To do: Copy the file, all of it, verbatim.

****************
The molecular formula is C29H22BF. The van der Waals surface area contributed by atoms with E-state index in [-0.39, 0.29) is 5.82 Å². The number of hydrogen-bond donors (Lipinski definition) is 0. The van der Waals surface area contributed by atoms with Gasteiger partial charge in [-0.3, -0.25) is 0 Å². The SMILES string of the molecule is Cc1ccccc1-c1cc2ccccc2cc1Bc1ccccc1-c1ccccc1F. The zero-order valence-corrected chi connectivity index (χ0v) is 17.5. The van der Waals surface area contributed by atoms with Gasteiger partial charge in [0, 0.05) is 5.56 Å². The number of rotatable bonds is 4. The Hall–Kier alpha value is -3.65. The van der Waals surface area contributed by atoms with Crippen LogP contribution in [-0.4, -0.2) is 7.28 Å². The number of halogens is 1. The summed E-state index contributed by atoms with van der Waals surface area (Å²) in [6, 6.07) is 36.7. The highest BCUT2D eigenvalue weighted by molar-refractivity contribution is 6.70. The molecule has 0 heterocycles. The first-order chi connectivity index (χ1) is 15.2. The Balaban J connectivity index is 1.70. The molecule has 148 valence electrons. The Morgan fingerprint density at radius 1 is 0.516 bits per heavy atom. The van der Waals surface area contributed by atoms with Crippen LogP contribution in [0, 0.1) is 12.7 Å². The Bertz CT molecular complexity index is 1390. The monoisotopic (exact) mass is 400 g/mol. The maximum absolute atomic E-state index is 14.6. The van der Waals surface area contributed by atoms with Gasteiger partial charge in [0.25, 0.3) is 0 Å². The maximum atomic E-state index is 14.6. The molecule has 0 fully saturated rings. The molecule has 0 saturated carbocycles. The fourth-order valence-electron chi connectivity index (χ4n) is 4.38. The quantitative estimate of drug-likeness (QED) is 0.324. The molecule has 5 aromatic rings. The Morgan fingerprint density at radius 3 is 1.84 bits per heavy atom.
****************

The molecular formula is C29H22BF. The van der Waals surface area contributed by atoms with E-state index in [-0.39, 0.29) is 5.82 Å². The number of hydrogen-bond donors (Lipinski definition) is 0. The van der Waals surface area contributed by atoms with Gasteiger partial charge in [-0.3, -0.25) is 0 Å². The SMILES string of the molecule is Cc1ccccc1-c1cc2ccccc2cc1Bc1ccccc1-c1ccccc1F. The zero-order valence-corrected chi connectivity index (χ0v) is 17.5. The van der Waals surface area contributed by atoms with Gasteiger partial charge in [0, 0.05) is 5.56 Å². The number of rotatable bonds is 4. The Hall–Kier alpha value is -3.65. The van der Waals surface area contributed by atoms with Crippen LogP contribution in [-0.4, -0.2) is 7.28 Å². The number of halogens is 1. The summed E-state index contributed by atoms with van der Waals surface area (Å²) in [6, 6.07) is 36.7. The highest BCUT2D eigenvalue weighted by molar-refractivity contribution is 6.70. The molecule has 0 heterocycles. The first-order chi connectivity index (χ1) is 15.2. The Balaban J connectivity index is 1.70. The molecule has 148 valence electrons. The Morgan fingerprint density at radius 1 is 0.516 bits per heavy atom. The van der Waals surface area contributed by atoms with Crippen LogP contribution in [0, 0.1) is 12.7 Å². The Bertz CT molecular complexity index is 1390. The monoisotopic (exact) mass is 400 g/mol. The maximum absolute atomic E-state index is 14.6. The van der Waals surface area contributed by atoms with Gasteiger partial charge in [0.25, 0.3) is 0 Å². The maximum atomic E-state index is 14.6. The molecule has 0 fully saturated rings. The molecule has 0 saturated carbocycles. The fourth-order valence-electron chi connectivity index (χ4n) is 4.38. The quantitative estimate of drug-likeness (QED) is 0.324. The molecule has 5 aromatic rings. The Morgan fingerprint density at radius 3 is 1.84 bits per heavy atom.